The Inspection

Ellis French is a young, gay Black man, rejected by his mother and with few options for his future, decides to join the Marines, doing whatever it takes to succeed in a system that would cast him aside. But even as he battles deep-seated prejudice and the grueling routines of basic training, he finds unexpected camaraderie, strength, and support in this new community, giving him a hard-earned sense of belonging that will shape his identity and forever change his life.

  • Released: 2022-11-18
  • Runtime: 95 minutes
  • Genre: Drama
  • Stars: Jeremy Pope, Gabrielle Union, Bokeem Woodbine, Raúl Castillo, McCaul Lombardi, Nicholas Logan, Aaron Dominguez, Eman Esfandi, Aubrey Joseph, Andrew Kai, Tyler Merritt, Steve Mokate, Brad Napp, Daniel Williamson, Wynn Reichert
  • Director: Elegance Bratton
  • martinpersson97 - 27 October 2023
    Stellar underdog drama
    This stellar drama by the ever great independent studio A24 is very much worthy of its anticipation and hype, and all that I regret is that I was not able to see it in a theater where it belongs.

    It features some truly incredible acting, very riveting and emotional in every sense of the word. The script is also great and accompines it all gracefully, very subtle and very masterfully put together by a true master.

    The cinematography, cutting and editing is great, and it is all around very beautifully put together.

    And most of all, the film showcases some important messages that are not to be missed, and they are all very well handled.

    Highly recommended for any lover of film!
  • nogodnomasters - 3 March 2023
    Boot Camp did not make me Straight
    Ellis French (Jeremy Pope) is a gay man disowned by his own overly religious mother (Gabrielle Union). He has been living in the streets of NY for five years. He returns home to get his birth certificate so he can join the Marines which seems like ruse, but it was not. French does well in boot camp until he showers with the guys and has a physical reaction that outs him. He is roughed up but persists. There are many who want to see him fail while he has a gay friend (Raúl Castillo) who understands his situation and helps him through. His boot camp commander (Bokeem Woodbine) wants him to be a mean monster as this is post 9-11 or to fail.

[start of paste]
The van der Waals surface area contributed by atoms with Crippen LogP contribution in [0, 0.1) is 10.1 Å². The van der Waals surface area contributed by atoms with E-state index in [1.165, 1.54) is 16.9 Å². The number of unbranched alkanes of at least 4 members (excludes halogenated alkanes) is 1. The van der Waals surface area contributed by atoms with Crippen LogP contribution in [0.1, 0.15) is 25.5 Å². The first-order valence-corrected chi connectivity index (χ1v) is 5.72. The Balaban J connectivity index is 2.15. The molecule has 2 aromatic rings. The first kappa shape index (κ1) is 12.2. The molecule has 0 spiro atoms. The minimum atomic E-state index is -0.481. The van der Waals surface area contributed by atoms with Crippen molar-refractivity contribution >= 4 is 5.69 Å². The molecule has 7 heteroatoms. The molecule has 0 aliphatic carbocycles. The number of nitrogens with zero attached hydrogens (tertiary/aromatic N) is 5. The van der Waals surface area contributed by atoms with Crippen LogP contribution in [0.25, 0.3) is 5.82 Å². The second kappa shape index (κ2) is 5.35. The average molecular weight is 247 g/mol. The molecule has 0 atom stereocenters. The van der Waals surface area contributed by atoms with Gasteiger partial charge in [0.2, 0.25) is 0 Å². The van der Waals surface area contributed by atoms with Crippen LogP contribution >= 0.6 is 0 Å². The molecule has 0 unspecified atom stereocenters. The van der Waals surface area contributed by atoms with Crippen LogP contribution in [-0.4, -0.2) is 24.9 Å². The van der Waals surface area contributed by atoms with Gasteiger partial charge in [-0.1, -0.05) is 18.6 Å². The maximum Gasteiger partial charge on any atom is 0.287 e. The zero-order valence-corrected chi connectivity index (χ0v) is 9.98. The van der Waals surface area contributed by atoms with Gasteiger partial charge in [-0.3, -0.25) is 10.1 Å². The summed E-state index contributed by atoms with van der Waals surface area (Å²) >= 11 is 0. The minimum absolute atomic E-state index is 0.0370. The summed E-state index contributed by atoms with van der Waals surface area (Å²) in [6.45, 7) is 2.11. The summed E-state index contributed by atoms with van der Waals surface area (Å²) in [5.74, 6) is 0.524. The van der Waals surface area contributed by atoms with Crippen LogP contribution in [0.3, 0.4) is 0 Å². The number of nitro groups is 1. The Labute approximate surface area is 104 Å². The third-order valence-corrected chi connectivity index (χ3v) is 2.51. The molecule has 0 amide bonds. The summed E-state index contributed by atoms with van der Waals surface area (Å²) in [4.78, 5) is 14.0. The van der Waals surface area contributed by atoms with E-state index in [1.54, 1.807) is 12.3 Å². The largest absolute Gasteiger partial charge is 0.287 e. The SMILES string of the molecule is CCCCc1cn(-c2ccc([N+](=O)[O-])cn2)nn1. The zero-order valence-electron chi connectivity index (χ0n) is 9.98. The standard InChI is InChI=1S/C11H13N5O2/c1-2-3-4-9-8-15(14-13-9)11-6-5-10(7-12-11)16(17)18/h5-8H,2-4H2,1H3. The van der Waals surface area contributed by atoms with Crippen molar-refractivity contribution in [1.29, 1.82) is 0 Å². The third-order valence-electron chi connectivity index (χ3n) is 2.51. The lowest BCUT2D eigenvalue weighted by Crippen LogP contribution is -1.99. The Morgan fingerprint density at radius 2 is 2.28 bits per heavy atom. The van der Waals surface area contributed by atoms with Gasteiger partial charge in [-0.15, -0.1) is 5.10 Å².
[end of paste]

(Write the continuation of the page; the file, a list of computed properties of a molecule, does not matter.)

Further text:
This was the beginning of tolerance of gays in a "don't ask, don't tell" policy, but we already know. It shows a microcosm of how the military transitioned during this era.

    Guide: F-word. Sex and nudity (mostly in a watched film)
  • brentsbulletinboard - 26 November 2022
    An Outstanding Directorial Debut
    Finding one's family may not always occur where one most likely expects it. For many of us, that typically comes with our blood relations. But sometimes circumstances arise that prevent that from happening, as is the case for a twentysomething gay Black man (Jeremy Pope) who has been on his own since age 16 when his close-minded single mother (Gabrielle Union) forced him out onto the streets to fend for himself. And, after years of bouncing around aimlessly, he decides to try getting his act together by joining the Marines, a seemingly unlikely choice but one that unwittingly helps him find what he's been looking for all along. Writer-director Elegance Bratton's fact-based debut narrative feature tells a compelling story of acceptance among those from whom it might least be expected and its absence where one would think it should most likely be present. The film's superb Independent Spirit Award-nominated performances by Pope and Union, along with fine supporting portrayals turned in by other members of the excellent ensemble cast (most notably Bokeem Woodbine and Raúl Castillo), truly give this picture its razor-sharp edge and its touching moments of heartfelt compassion, an unusual mix of elements on the same story, to be sure. In several regards, "The Inspection" also echoes groundbreaking themes first addressed in "Moonlight" (2016), though with slightly different but nevertheless equal significance. Admittedly, the production could probably benefit from a little more back story development and slightly brisker pacing in the first half-hour, but those are truly minor shortcomings in the greater scheme of things where this film is concerned. If this ISA candidate for best first feature is any indication of what we can expect in future works from this filmmaker, I can't wait to see what else he comes up with.